For certain federal student loan holders, income driven repayment programs are payment options. As the name implies, your monthly payment is dependent on your salary and family size if you enroll in an Income-Driven Repayment plan. On an income-driven loan plan, the annual contribution would be smaller than the regular repayment plan. For borrowers with little to no wages, the payment may also be zero. There are many positives of income-driven installment schemes, but there are some pitfalls to remember.
For borrowers who are struggling to repay their student loans, especially at the conclusion of the COVID-19 payment delay, the reduced debt payments will make income-driven repayment plans a good choice. However, even though the outstanding debt is forfeiture after 20 to 25 years of repayment, the forgiveness of the loan could be taxable.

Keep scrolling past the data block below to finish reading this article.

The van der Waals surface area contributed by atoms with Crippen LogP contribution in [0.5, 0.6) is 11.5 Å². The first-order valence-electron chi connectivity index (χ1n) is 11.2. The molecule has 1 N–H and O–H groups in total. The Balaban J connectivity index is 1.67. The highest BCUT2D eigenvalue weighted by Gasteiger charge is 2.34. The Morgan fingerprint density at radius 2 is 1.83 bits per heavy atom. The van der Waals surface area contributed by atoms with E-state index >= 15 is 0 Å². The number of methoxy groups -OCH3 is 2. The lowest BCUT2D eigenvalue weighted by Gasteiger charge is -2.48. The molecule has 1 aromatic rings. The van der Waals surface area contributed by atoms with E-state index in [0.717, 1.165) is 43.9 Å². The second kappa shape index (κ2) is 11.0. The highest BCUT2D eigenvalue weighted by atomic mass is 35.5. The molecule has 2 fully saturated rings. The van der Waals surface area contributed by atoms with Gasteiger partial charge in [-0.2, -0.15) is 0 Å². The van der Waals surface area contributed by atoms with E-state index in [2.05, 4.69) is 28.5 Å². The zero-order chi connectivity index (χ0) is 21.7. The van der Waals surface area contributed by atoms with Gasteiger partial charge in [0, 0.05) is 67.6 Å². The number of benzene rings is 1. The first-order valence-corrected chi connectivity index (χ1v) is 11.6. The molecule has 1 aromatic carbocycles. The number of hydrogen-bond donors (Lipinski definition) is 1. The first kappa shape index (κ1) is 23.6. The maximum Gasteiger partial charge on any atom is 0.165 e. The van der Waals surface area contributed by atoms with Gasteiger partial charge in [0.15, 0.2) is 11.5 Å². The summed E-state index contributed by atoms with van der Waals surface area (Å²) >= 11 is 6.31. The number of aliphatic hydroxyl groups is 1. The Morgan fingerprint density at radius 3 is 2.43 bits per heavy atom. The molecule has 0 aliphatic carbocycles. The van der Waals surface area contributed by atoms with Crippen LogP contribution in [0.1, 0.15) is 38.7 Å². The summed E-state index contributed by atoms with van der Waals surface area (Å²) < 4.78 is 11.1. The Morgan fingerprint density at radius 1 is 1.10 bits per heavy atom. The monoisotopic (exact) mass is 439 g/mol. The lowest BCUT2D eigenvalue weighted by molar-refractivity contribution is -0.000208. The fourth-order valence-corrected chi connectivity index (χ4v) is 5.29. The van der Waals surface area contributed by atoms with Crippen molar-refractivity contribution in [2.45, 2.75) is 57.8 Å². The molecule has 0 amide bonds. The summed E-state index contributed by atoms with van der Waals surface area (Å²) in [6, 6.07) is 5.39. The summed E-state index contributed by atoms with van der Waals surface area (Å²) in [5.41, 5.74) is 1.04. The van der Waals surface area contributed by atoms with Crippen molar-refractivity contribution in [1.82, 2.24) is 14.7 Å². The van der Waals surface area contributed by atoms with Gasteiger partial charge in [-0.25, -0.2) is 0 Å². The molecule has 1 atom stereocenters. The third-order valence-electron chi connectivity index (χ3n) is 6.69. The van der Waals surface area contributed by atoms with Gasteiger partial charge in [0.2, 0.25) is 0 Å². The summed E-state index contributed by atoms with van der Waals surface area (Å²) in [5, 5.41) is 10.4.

What is an Income-Driven Repayment Plan in Masters Degree Loans?
Income-Based Repayment (IBR) is the most commonly available federal student loan income-driven repayment (IDR) option that has been available since 2009. Depending on their salary and family size, income-driven repayment programs will help borrowers keep their debt payments manageable with payment limits. IBR will then, after 25 years of qualifying contributions, repay the outstanding debt, if any.
There are four income-driven repayment plans.
- Income-Contingent Repayment (ICR)
- Income-Based Repayment (IBR)
- Pay-As-You-Earn Repayment (PAYE)
- Revised Pay-As-You-Earn Repayment (REPAYE)